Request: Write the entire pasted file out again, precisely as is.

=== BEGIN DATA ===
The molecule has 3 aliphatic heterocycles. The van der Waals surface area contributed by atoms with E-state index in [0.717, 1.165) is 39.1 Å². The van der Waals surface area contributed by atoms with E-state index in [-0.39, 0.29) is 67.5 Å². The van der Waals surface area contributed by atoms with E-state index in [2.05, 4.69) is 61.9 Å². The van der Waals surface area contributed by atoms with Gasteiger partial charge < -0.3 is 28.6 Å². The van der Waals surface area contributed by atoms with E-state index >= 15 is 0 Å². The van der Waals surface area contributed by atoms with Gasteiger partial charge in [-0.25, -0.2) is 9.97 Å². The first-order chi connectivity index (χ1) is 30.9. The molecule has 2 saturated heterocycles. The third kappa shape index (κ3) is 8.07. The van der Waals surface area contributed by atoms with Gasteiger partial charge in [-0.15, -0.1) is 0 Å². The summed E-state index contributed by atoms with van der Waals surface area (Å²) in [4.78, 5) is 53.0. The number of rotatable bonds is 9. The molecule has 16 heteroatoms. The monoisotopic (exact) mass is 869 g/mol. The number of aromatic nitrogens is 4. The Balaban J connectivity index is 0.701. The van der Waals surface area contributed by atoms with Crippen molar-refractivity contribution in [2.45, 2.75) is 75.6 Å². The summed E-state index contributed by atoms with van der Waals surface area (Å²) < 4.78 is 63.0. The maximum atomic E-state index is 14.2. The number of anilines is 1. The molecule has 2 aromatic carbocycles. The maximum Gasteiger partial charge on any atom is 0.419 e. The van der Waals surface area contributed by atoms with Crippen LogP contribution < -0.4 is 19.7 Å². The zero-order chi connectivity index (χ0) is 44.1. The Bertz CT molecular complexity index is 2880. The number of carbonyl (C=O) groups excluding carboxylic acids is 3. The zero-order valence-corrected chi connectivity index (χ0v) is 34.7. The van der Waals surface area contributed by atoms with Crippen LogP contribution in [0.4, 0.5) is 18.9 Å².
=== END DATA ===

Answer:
The molecule has 3 aliphatic heterocycles. The van der Waals surface area contributed by atoms with E-state index in [0.717, 1.165) is 39.1 Å². The van der Waals surface area contributed by atoms with E-state index in [-0.39, 0.29) is 67.5 Å². The van der Waals surface area contributed by atoms with E-state index in [2.05, 4.69) is 61.9 Å². The van der Waals surface area contributed by atoms with Gasteiger partial charge < -0.3 is 28.6 Å². The van der Waals surface area contributed by atoms with E-state index >= 15 is 0 Å². The van der Waals surface area contributed by atoms with Gasteiger partial charge in [-0.25, -0.2) is 9.97 Å². The first-order chi connectivity index (χ1) is 30.9. The molecule has 2 saturated heterocycles. The third kappa shape index (κ3) is 8.07. The van der Waals surface area contributed by atoms with Gasteiger partial charge in [-0.15, -0.1) is 0 Å². The summed E-state index contributed by atoms with van der Waals surface area (Å²) in [4.78, 5) is 53.0. The number of rotatable bonds is 9. The molecule has 16 heteroatoms. The monoisotopic (exact) mass is 869 g/mol. The number of aromatic nitrogens is 4. The Balaban J connectivity index is 0.701. The van der Waals surface area contributed by atoms with Crippen molar-refractivity contribution in [2.45, 2.75) is 75.6 Å². The summed E-state index contributed by atoms with van der Waals surface area (Å²) < 4.78 is 63.0. The maximum atomic E-state index is 14.2. The number of anilines is 1. The molecule has 2 aromatic carbocycles. The maximum Gasteiger partial charge on any atom is 0.419 e. The van der Waals surface area contributed by atoms with Crippen LogP contribution < -0.4 is 19.7 Å². The zero-order chi connectivity index (χ0) is 44.1. The Bertz CT molecular complexity index is 2880. The number of carbonyl (C=O) groups excluding carboxylic acids is 3. The zero-order valence-corrected chi connectivity index (χ0v) is 34.7. The van der Waals surface area contributed by atoms with Crippen LogP contribution in [0.4, 0.5) is 18.9 Å².